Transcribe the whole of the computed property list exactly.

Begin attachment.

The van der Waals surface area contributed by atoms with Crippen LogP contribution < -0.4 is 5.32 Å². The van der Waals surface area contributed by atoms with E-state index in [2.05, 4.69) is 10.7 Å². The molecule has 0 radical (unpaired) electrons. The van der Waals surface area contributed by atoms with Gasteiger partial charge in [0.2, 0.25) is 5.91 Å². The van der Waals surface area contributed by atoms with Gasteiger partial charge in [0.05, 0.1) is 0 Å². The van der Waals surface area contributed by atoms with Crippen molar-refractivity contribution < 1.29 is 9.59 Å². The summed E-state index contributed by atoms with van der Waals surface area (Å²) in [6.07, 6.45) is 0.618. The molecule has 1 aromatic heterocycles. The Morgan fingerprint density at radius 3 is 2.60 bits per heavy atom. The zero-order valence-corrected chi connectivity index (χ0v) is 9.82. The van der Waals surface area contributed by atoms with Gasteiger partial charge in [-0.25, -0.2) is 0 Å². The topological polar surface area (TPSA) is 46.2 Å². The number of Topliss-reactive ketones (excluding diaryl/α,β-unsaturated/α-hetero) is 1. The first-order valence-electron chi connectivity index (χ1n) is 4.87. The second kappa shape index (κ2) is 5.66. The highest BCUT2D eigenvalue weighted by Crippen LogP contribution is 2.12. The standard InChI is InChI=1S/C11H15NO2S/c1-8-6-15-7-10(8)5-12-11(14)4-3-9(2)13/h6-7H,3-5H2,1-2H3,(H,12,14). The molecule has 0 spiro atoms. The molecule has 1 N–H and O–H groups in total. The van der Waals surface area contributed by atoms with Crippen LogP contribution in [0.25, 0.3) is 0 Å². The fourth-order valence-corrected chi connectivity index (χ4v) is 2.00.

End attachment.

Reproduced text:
The van der Waals surface area contributed by atoms with Crippen LogP contribution < -0.4 is 5.32 Å². The van der Waals surface area contributed by atoms with E-state index in [2.05, 4.69) is 10.7 Å². The molecule has 0 radical (unpaired) electrons. The van der Waals surface area contributed by atoms with Gasteiger partial charge in [0.2, 0.25) is 5.91 Å². The van der Waals surface area contributed by atoms with Gasteiger partial charge in [0.05, 0.1) is 0 Å². The van der Waals surface area contributed by atoms with Crippen molar-refractivity contribution < 1.29 is 9.59 Å². The summed E-state index contributed by atoms with van der Waals surface area (Å²) in [6.07, 6.45) is 0.618. The molecule has 1 aromatic heterocycles. The Morgan fingerprint density at radius 3 is 2.60 bits per heavy atom. The zero-order valence-corrected chi connectivity index (χ0v) is 9.82. The van der Waals surface area contributed by atoms with Gasteiger partial charge in [-0.25, -0.2) is 0 Å². The topological polar surface area (TPSA) is 46.2 Å². The number of Topliss-reactive ketones (excluding diaryl/α,β-unsaturated/α-hetero) is 1. The first-order valence-electron chi connectivity index (χ1n) is 4.87. The second kappa shape index (κ2) is 5.66. The highest BCUT2D eigenvalue weighted by Crippen LogP contribution is 2.12. The standard InChI is InChI=1S/C11H15NO2S/c1-8-6-15-7-10(8)5-12-11(14)4-3-9(2)13/h6-7H,3-5H2,1-2H3,(H,12,14). The molecule has 0 spiro atoms. The molecule has 1 N–H and O–H groups in total. The van der Waals surface area contributed by atoms with Crippen LogP contribution in [0.25, 0.3) is 0 Å². The fourth-order valence-corrected chi connectivity index (χ4v) is 2.00.